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Could Ken Paxton’s Acquittal Cost GOP Support?

In the wake of the Senate’s recent verdict acquitting Texas Attorney General Ken Paxton of 16 articles of impeachment, voices from all over the political arena have gone out to express their opinions on the matter, igniting a fierce debate that transcends mere legal proceedings.

A prevailing concern among many centers on the perceived impartiality of Lieutenant Governor Dan Patrick, casting a shadow of doubt over the integrity of the proceedings. Robert Downen from The Texas Tribune, in his analysis, has gone so far as to suggest that this impeachment trial has inadvertently fueled the “civil war” brewing within the heart of the Texas Republican Party, pitting staunch conservatives against what some have labeled as “RINO’s” (Republicans in Name Only).

Even The Wall Street Journal, known for its conservative editorial stance, weighed in on the matter, highlighting the intricate dynamics of one-party dominance in a democracy, where the most heated political battles often unfold within the ruling party itself.

“What really happened Saturday is that Lt. Gov. Dan Patrick, who runs the state Senate, chose to rescue Mr. Paxton in a rebuke to his rival, House Speaker Dade Phelan. All politics is very local here,” The Wall Street Journal’s Editorial Board wrote.

They also pointed out that Lt. Gov. Patrick’s bias was on display after blaming the whole impeachment trial on Speaker Phelan: “It’s revealing that Mr. Patrick’s statement dealt entirely with the impeachment process, not with Mr. Paxton’s behavior.” 

Speaker Phelan also expressed deep concern over Lt. Governor Patrick’s apparent bias, stating, “I find it deeply concerning that after weeks of claiming he would preside over this trial in an impartial and honest manner, Lt. Governor Patrick would conclude by confessing his bias and placing his contempt for the people’s House on full display.”

3 Million Reasons To Acquit?

In June, before Paxton’s impeachment trial Lt. Gov. Patrick, received $3 million in campaign from a top group campaigning against Paxton’s impeachment.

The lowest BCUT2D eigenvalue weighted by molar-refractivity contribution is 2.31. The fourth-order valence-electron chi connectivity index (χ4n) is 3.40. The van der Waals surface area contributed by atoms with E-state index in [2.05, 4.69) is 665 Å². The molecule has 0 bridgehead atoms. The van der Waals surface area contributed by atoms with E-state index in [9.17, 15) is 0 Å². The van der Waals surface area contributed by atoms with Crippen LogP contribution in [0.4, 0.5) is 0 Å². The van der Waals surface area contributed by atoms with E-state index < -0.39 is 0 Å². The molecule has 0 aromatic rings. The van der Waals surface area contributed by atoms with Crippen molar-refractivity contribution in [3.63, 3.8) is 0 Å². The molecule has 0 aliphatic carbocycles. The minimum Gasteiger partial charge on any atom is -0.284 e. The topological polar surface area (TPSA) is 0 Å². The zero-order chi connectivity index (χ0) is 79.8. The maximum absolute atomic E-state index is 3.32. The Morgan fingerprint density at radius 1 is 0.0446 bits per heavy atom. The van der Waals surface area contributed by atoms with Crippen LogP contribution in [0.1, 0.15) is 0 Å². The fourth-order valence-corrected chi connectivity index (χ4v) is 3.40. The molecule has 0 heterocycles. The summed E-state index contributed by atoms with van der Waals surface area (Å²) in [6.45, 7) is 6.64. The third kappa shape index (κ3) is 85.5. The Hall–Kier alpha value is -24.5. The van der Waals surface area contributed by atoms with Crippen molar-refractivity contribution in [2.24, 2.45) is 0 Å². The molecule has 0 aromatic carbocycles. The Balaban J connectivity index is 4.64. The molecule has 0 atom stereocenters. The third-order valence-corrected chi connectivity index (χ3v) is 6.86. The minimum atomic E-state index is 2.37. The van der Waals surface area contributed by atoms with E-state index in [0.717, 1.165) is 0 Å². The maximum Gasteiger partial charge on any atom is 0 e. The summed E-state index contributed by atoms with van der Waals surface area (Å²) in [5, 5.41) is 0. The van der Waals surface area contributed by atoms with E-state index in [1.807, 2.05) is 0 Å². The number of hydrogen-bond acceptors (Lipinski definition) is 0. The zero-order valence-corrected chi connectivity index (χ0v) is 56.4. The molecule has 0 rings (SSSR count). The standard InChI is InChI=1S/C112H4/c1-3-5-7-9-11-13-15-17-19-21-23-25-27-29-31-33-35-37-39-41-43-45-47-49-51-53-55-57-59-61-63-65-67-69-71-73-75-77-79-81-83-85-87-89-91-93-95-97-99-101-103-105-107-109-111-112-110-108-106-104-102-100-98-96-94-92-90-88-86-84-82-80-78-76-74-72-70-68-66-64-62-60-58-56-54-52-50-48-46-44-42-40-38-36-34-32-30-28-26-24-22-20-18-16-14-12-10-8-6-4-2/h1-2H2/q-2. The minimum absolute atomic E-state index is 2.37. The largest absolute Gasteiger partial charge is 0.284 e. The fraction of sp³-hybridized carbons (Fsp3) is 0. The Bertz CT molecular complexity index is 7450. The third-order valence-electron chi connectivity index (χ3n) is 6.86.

In a campaign-finance report published in July, Patrick — who is not up for reelection until 2026 — reported a $1 million contribution and a $2 million loan from Defend Texas Liberty PAC.

Scott Braddock from Quorum report also called out Patrick for this campaign contribution, saying the impeachment trial outcome was easy to understand when looking at the $3 million stash.

“Paxton acquitted: Easy to understand. @DanPatrick took $3 million from Paxton supporters then aggressively put his thumb on the scale. He protected Paxton & his mistress from testifying, pressured the jury for a quick verdict by threatening them with sequestering them in the Capitol,” Braddock tweeted on Saturday.

Meanwhile, Defend Texas Liberty PAC leader Jonathan Stickland, called for Speaker Phelan’s resignation while Senators were still voting on Saturday. 

“You and your band of RINOs are now on notice,” Stickland tweeted. “You will be held accountable for this entire sham. We will never stop. Retire now.”

Strong Precedent

In a statement Phelan expressed concern about the implications of the Senate’s decision, stating, “It is unfortunate that the outcome of this process will ultimately relinquish control of the state’s top law enforcement agency to an individual who, I believe, clearly abused his power, compromised his agency and its employees, and moved mountains to protect and benefit himself.”

However, Speaker Phelan made it clear that this is not the end of the matter, as Paxton remains the subject of multiple lawsuits, indictments, and investigations. Phelan asserted that those who allowed Paxton to retain his office may have to answer for their decision if new facts come to light.

The Wall Street Journal echoed Phelan’s thought stating that while the acquittal may be a gratifying triumph for Patrick over his House adversary, the long-term implications for Texas Republicans might not be as favorable.

They point out that one-party rule has often led to abuses of unchecked power and corruption in U.S. state governments, and if Texas voters draw a lesson from Paxton’s acquittal, “the GOP’s political dominance could be in jeopardy as Texas demographics change.”

“While Texas voters still tend to lean right, revelations of corruption can transcend ideological lines when the ruling party downplays their significance,” wrote Wall Street Journal’s Editorial Board. 

RA Staff
RA Staff
Written by RA News staff.


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